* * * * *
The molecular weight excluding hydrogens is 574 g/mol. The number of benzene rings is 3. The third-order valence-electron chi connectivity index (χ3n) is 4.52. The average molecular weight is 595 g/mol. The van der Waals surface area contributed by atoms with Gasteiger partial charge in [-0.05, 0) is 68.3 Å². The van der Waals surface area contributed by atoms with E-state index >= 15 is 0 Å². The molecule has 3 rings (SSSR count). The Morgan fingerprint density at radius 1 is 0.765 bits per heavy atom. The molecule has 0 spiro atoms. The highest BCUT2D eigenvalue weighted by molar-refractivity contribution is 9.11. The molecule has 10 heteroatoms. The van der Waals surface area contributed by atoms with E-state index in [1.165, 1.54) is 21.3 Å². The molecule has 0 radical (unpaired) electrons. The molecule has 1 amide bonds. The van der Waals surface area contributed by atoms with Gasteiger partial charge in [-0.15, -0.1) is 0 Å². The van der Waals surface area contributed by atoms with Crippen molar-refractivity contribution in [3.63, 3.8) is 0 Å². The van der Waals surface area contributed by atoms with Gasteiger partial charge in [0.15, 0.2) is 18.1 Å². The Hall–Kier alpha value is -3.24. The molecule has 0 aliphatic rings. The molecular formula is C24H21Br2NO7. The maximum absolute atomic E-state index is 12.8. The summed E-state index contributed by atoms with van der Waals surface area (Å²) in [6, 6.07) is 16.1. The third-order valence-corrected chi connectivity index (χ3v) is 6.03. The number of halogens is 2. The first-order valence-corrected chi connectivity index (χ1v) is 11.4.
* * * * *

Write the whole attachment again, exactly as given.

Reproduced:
The molecular weight excluding hydrogens is 574 g/mol. The number of benzene rings is 3. The third-order valence-electron chi connectivity index (χ3n) is 4.52. The average molecular weight is 595 g/mol. The van der Waals surface area contributed by atoms with Gasteiger partial charge in [-0.05, 0) is 68.3 Å². The van der Waals surface area contributed by atoms with E-state index >= 15 is 0 Å². The molecule has 3 rings (SSSR count). The Morgan fingerprint density at radius 1 is 0.765 bits per heavy atom. The molecule has 0 spiro atoms. The highest BCUT2D eigenvalue weighted by molar-refractivity contribution is 9.11. The molecule has 10 heteroatoms. The van der Waals surface area contributed by atoms with E-state index in [1.165, 1.54) is 21.3 Å². The molecule has 0 radical (unpaired) electrons. The molecule has 1 amide bonds. The van der Waals surface area contributed by atoms with Gasteiger partial charge in [-0.15, -0.1) is 0 Å². The van der Waals surface area contributed by atoms with Crippen molar-refractivity contribution in [3.63, 3.8) is 0 Å². The van der Waals surface area contributed by atoms with Gasteiger partial charge in [0.15, 0.2) is 18.1 Å². The Hall–Kier alpha value is -3.24. The molecule has 0 aliphatic rings. The molecular formula is C24H21Br2NO7. The maximum absolute atomic E-state index is 12.8. The summed E-state index contributed by atoms with van der Waals surface area (Å²) in [6, 6.07) is 16.1. The third-order valence-corrected chi connectivity index (χ3v) is 6.03. The number of halogens is 2. The first-order valence-corrected chi connectivity index (χ1v) is 11.4.